Logic Errors in Testing

While testing it’s easy to fall foul of logic errors in your thought processes. One of the most common errors is the post hoc fallacy.

This is a logic error or fallacy of post hoc, ergo propter hoc (after this, therefore because of this). It can sometimes be all too easy to attribute issues to unrelated events just because they follow them.

For example, a new tenant moves into a new flat and upon arrival the flats hot water boiler goes faulty. The landlord automatically assumes the arrival of the new tenant caused the fault. This is an example of the post hoc fallacy.

In testing we must resist the urge to jump to conclusions, and instead use investigation, logic and critical thinking.

2 thoughts on “Logic Errors in Testing”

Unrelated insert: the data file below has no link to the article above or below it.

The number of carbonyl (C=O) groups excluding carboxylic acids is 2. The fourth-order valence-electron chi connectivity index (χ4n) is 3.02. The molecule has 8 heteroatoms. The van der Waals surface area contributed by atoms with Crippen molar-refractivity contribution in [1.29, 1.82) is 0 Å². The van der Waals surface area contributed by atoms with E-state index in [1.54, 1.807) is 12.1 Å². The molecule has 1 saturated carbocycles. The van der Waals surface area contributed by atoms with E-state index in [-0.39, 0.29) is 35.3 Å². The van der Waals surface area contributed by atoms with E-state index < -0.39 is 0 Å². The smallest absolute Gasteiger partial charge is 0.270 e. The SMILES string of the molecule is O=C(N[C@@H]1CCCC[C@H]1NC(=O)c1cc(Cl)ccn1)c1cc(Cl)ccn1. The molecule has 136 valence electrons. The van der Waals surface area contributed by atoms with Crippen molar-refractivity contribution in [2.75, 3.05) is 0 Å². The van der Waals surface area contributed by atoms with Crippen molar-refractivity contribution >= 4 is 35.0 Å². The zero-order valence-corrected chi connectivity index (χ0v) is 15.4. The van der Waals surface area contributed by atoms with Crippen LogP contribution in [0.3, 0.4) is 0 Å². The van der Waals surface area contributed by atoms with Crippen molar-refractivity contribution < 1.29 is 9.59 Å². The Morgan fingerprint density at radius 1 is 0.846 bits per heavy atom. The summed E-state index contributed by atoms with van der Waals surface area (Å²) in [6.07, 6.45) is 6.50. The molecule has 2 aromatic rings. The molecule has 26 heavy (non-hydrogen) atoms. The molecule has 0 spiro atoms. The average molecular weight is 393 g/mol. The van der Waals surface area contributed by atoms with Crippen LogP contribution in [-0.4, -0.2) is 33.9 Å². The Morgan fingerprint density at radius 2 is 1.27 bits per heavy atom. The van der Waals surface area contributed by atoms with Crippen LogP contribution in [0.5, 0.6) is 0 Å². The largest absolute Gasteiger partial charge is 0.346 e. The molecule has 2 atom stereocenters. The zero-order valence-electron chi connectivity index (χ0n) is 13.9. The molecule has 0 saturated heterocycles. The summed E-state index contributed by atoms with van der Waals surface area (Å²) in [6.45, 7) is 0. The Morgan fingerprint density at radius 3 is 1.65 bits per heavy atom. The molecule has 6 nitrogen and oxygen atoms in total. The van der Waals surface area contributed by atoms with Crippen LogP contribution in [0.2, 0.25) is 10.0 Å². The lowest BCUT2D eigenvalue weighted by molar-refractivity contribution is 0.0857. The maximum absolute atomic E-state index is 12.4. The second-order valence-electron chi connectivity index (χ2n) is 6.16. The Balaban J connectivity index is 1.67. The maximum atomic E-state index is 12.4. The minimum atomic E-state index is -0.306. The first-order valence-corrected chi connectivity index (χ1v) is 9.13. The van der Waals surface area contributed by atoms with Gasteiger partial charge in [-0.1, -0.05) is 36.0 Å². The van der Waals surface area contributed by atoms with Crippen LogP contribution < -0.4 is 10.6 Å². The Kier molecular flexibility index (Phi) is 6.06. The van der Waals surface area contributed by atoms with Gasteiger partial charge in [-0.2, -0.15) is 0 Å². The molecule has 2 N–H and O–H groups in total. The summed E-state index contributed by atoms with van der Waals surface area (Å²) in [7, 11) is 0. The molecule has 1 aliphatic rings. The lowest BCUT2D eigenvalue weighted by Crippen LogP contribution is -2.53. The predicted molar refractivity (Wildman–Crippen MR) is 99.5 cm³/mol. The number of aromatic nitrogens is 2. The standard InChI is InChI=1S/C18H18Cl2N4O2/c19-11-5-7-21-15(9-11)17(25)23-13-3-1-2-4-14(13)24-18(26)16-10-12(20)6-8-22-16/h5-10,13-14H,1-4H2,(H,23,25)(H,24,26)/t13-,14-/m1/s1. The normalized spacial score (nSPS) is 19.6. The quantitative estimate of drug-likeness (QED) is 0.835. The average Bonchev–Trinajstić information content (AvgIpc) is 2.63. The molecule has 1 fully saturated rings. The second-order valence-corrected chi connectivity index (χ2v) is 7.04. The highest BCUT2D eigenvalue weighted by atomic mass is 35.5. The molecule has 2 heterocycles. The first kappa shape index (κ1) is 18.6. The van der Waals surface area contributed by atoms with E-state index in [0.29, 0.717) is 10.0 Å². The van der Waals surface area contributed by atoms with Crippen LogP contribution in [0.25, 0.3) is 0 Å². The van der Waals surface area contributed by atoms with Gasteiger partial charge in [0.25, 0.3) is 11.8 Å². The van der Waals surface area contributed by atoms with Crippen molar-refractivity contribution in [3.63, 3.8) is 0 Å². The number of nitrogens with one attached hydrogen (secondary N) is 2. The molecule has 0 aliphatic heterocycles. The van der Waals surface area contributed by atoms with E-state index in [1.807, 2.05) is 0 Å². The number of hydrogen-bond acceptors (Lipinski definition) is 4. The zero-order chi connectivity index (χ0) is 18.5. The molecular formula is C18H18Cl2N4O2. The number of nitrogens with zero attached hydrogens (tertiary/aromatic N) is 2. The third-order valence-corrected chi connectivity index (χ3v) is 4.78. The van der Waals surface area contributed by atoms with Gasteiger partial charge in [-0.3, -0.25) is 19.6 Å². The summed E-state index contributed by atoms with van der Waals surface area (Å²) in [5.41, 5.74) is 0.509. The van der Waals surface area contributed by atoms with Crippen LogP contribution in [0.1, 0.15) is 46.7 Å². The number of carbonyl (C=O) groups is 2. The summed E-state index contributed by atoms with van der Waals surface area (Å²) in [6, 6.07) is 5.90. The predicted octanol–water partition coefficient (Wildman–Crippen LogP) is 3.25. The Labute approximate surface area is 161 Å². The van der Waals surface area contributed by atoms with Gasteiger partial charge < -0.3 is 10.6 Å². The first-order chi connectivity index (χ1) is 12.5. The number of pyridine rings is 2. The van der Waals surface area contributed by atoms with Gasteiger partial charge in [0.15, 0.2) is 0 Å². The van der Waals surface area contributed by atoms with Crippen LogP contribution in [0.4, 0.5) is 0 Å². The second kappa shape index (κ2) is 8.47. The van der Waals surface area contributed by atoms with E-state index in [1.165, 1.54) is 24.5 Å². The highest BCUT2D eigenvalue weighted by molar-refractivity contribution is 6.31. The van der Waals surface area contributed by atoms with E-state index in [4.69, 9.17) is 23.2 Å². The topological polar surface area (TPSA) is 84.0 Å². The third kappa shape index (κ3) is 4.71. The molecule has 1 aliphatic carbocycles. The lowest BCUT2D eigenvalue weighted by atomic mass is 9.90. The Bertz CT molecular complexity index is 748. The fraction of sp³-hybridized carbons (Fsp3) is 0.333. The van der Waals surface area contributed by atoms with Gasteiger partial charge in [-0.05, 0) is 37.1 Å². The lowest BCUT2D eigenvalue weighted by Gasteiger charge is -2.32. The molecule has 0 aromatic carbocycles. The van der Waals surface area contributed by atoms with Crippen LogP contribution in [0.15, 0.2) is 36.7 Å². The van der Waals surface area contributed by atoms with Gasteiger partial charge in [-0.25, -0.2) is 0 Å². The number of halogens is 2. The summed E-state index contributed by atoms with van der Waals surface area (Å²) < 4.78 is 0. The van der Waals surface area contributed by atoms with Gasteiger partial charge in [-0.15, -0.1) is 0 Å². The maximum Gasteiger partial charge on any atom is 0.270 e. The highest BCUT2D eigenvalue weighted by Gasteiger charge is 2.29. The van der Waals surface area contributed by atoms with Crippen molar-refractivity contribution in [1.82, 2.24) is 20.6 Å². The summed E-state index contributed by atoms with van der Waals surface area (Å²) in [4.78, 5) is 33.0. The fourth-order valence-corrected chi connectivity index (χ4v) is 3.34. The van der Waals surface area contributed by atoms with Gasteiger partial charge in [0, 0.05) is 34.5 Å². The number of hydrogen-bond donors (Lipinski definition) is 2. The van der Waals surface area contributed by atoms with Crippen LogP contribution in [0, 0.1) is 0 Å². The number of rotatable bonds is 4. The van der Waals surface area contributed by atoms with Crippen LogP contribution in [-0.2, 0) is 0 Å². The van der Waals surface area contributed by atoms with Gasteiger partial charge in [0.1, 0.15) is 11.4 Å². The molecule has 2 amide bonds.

1. But bear in mind that even after you’ve applied investigation, logic and critical thinking, it may still be that the root cause of the fault is the event. The new tenant may have applied different settings to the boiler; or they may have moved in at the end of a hot summer where the boiler hasn’t been used, and so they are first to re-light it after anything up to four months of disuse. In this case, the new tenant is the cause, the change in the use scenario that precipitates the fault condition.

    Only where the boiler fails coincidentally after the tenancy changes hands, where the new tenant has done nothing different to the old but then gets blamed for the failure, does the post hoc fallacy come into play.

    Always investigate: but do so with an open mind.

    1. This is a great point. The key is to be careful not to fall foul of post hoc fallacy, but to still ensure you are investigating fully.

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